Get ready for controversy -- of "JFK" proportions.
Oliver Stone's "The Untold History of the United States" will get its first public presentation at the New York Film Festival, it was announced today. But what sort of history will Stone, one of America's most controversial political filmmakers, tell in his epic-length antidote to Ken Burns' PBS portraits?
Little specifically is known about the 10-part documentary series made and to be broadcast by Showtime next year.
But in interviews over the last several months, Stone has given clues as to the kind of polemical project -- which he's called "the most important thing I've ever done" -- that he will unveil.
The New York Film Festival will present the series' first three chapters, at 240 minutes, which focus on the events leading up to America's entrance into World War II, the war itself, and "the unjustly forgotten figure of former U.S. Vice President Henry Wallace," according to a press release, which claims, "Stone puts nothing less than the entire 20th century under a microscope, with results that are sobering, surprising and sure to be controversial."
As a preview of what we else we might expect, he told a San Francisco International Film Festival audience, according to the San Francisco Examiner, “It’s really important to study what happened in that last year of [JFK's] administration towards ... a new foreign policy. And after those two debacles in Cuba, [JFK] really had tremendous mistrust of the military system. But he was smart enough to know that he had to get re-elected. He was hostile, extremely hostile to the generals. He saw Vietnam coming . . . he was making strong moves to the Soviet Union. And he was making moves in Cuba, as well as all over the world.... [JFK's] assassination is a tremendous setback to the cause of peace.”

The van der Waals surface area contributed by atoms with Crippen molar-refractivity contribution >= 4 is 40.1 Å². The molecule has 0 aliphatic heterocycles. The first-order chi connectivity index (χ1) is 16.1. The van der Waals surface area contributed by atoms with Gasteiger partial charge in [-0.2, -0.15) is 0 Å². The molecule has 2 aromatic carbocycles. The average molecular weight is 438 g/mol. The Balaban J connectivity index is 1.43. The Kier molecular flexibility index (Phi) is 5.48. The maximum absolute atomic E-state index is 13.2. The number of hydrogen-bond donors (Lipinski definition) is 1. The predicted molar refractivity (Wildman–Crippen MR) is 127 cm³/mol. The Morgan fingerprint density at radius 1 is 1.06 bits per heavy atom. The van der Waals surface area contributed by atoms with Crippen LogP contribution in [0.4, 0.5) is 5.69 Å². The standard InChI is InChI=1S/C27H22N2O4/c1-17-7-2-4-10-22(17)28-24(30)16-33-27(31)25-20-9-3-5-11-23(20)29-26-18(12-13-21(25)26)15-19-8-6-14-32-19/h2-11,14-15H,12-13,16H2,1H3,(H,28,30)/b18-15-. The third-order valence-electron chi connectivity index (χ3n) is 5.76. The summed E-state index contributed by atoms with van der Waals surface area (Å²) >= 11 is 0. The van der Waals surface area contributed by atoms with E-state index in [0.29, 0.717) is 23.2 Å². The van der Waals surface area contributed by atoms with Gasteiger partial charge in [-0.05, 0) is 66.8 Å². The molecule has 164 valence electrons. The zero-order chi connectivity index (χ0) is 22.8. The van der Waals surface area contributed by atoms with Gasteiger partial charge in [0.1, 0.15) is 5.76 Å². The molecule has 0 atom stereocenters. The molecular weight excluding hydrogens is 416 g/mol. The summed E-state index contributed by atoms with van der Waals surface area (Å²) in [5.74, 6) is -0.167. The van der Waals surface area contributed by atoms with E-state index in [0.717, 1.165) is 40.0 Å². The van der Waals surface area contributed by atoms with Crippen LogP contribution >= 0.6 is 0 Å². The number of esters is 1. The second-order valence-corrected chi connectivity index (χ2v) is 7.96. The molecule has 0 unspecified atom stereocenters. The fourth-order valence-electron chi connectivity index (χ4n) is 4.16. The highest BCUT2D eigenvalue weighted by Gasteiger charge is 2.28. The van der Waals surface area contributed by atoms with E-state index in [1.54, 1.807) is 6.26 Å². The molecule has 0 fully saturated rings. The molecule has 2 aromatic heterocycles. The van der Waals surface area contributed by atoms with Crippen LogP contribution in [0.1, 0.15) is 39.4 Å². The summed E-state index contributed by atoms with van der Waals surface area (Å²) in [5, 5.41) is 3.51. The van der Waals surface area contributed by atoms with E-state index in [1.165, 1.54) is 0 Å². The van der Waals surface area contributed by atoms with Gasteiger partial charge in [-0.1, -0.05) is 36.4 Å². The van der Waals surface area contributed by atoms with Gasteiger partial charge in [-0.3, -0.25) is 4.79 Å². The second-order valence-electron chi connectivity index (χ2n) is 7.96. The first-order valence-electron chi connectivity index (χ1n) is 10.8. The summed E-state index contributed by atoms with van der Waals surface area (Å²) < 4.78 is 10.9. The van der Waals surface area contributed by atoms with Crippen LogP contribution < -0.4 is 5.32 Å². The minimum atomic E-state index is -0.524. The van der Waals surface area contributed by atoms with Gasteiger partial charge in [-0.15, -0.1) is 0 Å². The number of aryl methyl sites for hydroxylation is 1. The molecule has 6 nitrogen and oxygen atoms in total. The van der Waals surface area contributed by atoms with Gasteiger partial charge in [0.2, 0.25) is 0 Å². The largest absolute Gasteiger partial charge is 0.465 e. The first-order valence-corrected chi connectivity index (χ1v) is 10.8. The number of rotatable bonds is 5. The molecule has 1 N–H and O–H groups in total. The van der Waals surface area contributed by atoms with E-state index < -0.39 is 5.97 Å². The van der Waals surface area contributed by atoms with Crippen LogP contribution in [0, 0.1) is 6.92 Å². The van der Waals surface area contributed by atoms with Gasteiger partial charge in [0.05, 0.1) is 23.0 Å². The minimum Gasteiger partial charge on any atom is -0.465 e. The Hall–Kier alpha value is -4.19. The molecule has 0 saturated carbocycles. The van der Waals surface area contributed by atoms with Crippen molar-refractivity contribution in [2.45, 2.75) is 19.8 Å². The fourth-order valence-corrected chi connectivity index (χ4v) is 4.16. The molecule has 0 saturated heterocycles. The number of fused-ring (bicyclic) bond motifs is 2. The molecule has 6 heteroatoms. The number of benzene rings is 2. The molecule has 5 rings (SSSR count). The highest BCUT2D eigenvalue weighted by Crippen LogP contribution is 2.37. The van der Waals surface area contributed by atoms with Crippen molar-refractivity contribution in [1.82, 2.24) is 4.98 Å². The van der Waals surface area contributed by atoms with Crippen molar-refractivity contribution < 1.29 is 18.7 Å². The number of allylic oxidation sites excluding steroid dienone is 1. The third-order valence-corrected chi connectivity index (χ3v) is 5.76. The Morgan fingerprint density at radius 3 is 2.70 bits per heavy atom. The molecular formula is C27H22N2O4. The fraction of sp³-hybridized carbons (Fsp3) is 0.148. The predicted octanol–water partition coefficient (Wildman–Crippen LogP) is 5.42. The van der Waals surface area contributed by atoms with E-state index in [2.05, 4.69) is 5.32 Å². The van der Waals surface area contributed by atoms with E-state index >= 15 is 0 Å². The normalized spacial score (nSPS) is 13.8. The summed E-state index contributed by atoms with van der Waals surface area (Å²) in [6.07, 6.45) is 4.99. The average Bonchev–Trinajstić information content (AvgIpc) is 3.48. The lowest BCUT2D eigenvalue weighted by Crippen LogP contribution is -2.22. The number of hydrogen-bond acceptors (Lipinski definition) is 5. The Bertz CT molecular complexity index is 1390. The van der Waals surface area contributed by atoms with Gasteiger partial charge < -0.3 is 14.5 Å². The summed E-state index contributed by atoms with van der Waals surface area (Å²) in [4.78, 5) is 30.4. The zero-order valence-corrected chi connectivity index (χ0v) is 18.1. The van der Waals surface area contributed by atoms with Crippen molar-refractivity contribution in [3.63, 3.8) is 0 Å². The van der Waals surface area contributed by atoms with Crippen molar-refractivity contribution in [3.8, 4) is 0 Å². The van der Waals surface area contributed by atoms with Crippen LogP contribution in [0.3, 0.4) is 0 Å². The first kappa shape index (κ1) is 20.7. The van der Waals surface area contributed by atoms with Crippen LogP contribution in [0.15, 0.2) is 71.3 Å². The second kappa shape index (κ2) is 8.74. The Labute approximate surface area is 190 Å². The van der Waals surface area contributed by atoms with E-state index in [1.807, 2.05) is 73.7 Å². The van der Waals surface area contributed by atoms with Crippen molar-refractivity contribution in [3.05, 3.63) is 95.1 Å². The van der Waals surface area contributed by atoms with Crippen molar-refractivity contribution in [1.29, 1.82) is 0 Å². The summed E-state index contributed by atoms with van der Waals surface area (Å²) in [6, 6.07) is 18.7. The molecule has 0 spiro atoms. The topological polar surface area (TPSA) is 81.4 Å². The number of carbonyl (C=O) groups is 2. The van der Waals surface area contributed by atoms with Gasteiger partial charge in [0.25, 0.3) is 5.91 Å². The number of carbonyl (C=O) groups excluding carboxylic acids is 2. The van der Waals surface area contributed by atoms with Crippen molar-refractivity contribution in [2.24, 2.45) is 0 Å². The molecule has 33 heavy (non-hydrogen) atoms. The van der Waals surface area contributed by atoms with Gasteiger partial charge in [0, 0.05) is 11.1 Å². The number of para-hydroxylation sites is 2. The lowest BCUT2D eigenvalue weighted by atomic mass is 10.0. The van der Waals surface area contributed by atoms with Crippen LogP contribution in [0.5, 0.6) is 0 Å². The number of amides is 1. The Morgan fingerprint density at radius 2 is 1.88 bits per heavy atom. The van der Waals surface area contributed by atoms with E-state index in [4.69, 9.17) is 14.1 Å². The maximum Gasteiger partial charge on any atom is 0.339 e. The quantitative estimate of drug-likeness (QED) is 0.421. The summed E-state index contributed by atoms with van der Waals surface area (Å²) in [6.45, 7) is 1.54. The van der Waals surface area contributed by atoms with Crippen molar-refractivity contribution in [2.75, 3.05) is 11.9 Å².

The director quickly added, “and thank God for (Mikhail) Gorbachev 20 years later, because Gorbachev was probably a hero, he was an American hero who we don’t even recognize.”
According to a story in The Malaysian Insider, published in May, Stone also told a packed auditorium about the series, saying that he'd also be re-examining the Japanese in WWII and Russian leader Joseph Stalin more sympathetically than ever before.
“The Japanese were recognized, often hailed as liberators in Asia of these European colonies," Stone said, according to the paper. "President Roosevelt himself said that the Japanese ascendancy would not even have been possible had it not been for European colonialism.
“And people forget that. They look back and they see the horrible Japanese but they never ask how this situation came about.”
Stone also said he'd dig up historical “facts” to redress the balance which traditionally paints the West as good and Russian leaders like Stalin as bad.
If Stone's recent sympathetic doc portraits of Fidel Castro and Hugo Chavez haven't made him reviled enough by those on the Right, this sounds like a political doozey.